They are convinced they will need Labour votes to win, after a fractious Tory conference in Birmingham, at which determined opponents of the prime minister’s approach, including Jacob Rees-Mogg, won plaudits for saying they would vote against it. One Tory source compared the challenge of striking a deal with the EU27 that would satisfy both sides of his own party to “landing a jumbo jet on the penalty spot”. Labour MPs will thus be the focus of intense lobbying, in the period between May returning from Brussels with a Brexit deal and the meaningful vote, which is expected to come about a fortnight later.
The president of the European Commission has said he is sure a Brexit agreement could be reached in November, if not sooner. Jean-Claude Juncker told three Austrian newspapers that Brexit without a deal “would not be good for the UK, as it is for the rest of the union”. He added: “I assume that we will reach agreement on the terms of the withdrawal agreement. “We also need to agree on a political statement that accompanies this withdrawal agreement – we are not that far yet.” He said: “I have reason to think that the rapprochement potential between both sides has increased in recent days, but it can not be foreseen whether we will finish in October. “If not, we’ll do it in November.”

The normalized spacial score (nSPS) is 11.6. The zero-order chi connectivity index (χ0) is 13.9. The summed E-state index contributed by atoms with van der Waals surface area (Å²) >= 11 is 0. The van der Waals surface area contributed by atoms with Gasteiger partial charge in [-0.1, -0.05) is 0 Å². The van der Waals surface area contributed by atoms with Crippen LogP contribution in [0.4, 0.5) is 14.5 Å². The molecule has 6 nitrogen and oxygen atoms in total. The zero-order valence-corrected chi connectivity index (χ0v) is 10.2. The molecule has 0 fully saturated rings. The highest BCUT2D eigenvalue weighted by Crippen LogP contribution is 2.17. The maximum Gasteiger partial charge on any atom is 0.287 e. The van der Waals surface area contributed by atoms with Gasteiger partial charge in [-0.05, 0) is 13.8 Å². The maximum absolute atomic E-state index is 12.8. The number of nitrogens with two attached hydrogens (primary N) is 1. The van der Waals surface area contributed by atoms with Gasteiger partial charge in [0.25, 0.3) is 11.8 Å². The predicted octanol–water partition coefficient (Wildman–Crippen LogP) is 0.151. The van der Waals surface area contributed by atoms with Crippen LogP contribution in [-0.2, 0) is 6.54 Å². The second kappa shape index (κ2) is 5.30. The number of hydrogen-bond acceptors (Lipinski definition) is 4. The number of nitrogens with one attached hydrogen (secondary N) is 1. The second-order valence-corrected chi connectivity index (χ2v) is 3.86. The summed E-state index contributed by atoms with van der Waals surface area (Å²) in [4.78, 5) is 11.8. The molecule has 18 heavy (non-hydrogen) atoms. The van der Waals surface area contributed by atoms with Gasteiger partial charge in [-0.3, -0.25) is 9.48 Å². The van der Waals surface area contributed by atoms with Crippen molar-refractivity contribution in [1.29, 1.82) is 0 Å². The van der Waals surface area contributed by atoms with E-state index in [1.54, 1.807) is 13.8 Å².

Britain and the EU are trying to agree a divorce deal as well as one for a post-Brexit relationship in time for leaders’ summits scheduled for 17-18 October and 17-18 November. Mr Juncker insisted that the EU’s “will is unbroken to reach agreement” with Britain but spoke of his regret that the European Commission had not been involved in the 2016 referendum campaign. He said that the then-government of David Cameron had asked him “not to interfere”. “If the commission intervened, perhaps the right questions would have entered the debate,” he added. “Now you discover new problems almost daily, on both sides. “At that time it was already clear to us to what trials and tribulations this pitiful vote of the British would lead.”